Re: [PATCH 0/3] mm/fs: get PG_error out of the writeback reporting business
From: Brian Foster
Date: Thu Mar 09 2017 - 08:22:32 EST
On Thu, Mar 09, 2017 at 07:43:12AM -0500, Jeff Layton wrote:
> On Thu, 2017-03-09 at 12:02 +0100, Jan Kara wrote:
> > On Thu 09-03-17 05:47:51, Jeff Layton wrote:
> > > On Thu, 2017-03-09 at 10:04 +0100, Jan Kara wrote:
> > > > On Wed 08-03-17 21:57:25, Ted Tso wrote:
> > > > > On Tue, Mar 07, 2017 at 11:26:22AM +0100, Jan Kara wrote:
> > > > > > On a more general note (DAX is actually fine here), I find the current
> > > > > > practice of clearing page dirty bits on error and reporting it just once
> > > > > > problematic. It keeps the system running but data is lost and possibly
> > > > > > without getting the error anywhere where it is useful. We get away with
> > > > > > this because it is a rare event but it seems like a problematic behavior.
> > > > > > But this is more for the discussion at LSF.
> > > > >
> > > > > I'm actually running into this in the last day or two because some MM
> > > > > folks at $WORK have been trying to push hard for GFP_NOFS removal in
> > > > > ext4 (at least when we are holding some mutex/semaphore like
> > > > > i_data_sem) because otherwise it's possible for the OOM killer to be
> > > > > unable to kill processes because they are holding on to locks that
> > > > > ext4 is holding.
> > > > >
> > > > > I've done some initial investigation, and while it's not that hard to
> > > > > remove GFP_NOFS from certain parts of the writepages() codepath (which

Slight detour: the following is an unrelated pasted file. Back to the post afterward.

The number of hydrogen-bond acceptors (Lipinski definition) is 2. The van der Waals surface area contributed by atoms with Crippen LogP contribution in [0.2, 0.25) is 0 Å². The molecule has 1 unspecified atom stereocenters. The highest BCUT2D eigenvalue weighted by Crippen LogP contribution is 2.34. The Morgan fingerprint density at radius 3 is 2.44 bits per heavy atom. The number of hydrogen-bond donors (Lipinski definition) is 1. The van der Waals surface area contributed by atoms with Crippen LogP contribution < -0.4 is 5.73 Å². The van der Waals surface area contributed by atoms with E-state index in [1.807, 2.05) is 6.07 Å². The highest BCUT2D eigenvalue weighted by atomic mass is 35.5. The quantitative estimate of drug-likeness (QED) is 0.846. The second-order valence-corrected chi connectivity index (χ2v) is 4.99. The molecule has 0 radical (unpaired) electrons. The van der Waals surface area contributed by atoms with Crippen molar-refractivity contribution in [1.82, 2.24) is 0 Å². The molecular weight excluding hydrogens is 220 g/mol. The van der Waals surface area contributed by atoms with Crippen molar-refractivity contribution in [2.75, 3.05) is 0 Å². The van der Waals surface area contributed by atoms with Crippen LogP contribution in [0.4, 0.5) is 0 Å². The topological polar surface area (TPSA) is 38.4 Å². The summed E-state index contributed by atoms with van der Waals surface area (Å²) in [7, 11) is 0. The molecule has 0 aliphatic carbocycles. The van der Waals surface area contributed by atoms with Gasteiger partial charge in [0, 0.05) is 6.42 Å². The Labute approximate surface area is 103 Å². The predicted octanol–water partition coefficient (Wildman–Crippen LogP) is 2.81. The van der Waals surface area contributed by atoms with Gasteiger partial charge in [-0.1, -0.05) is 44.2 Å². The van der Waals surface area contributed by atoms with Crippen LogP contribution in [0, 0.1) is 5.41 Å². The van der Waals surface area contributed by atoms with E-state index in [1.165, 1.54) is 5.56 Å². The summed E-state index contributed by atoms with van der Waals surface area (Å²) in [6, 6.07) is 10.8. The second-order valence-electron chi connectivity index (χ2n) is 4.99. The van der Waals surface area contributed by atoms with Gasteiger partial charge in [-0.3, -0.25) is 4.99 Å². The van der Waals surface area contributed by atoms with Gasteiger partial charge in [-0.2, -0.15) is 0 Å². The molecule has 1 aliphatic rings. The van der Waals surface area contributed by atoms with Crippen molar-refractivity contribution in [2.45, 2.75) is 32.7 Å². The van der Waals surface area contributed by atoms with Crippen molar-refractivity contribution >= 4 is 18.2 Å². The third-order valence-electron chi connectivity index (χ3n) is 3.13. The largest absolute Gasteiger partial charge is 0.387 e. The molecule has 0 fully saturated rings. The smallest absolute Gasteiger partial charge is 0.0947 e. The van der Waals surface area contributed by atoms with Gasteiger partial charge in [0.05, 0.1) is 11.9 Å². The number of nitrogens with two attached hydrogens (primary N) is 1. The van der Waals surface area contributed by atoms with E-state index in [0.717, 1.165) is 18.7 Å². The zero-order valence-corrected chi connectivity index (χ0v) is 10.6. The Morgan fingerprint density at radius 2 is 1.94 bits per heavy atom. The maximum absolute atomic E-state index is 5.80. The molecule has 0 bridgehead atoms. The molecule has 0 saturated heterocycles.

> > > > > is where we had been are running into problems), a really, REALLY big
> > > > > problem is if any_filesystem->writepages() returns ENOMEM, it causes
> > > > > silent data loss, because the pages are marked clean, and so data
> > > > > written using buffered writeback goes *poof*.
> > > > >
> > > > > I confirmed this by creating a test kernel with a simple patch such
> > > > > that if the ext4 file system is mounted with -o debug, there was a 1
> > > > > in 16 chance that ext4_writepages will immediately return with ENOMEM
> > > > > (and printk the inode number, so I knew which inodes had gotten the
> > > > > ENOMEM treatment). The result was **NOT** pretty.
> > > > >
> > > > > What I think we should strongly consider is at the very least, special
> > > > > case ENOMEM being returned by writepages() during background
> > > > > writeback, and *not* mark the pages clean, and make sure the inode
> > > > > stays on the dirty inode list, so we can retry the write later. This
> > > > > is especially important since the process that issued the write may
> > > > > have gone away, so there might not even be a userspace process to
> > > > > complain to. By converting certain page allocations (most notably in
> > > > > ext4_mb_load_buddy) from GFP_NOFS to GFP_KMALLOC, this allows us to
> > > > > release the i_data_sem lock and return an error. This should allow
> > > > > allow the OOM killer to do its dirty deed, and hopefully we can retry
> > > > > the writepages() for that inode later.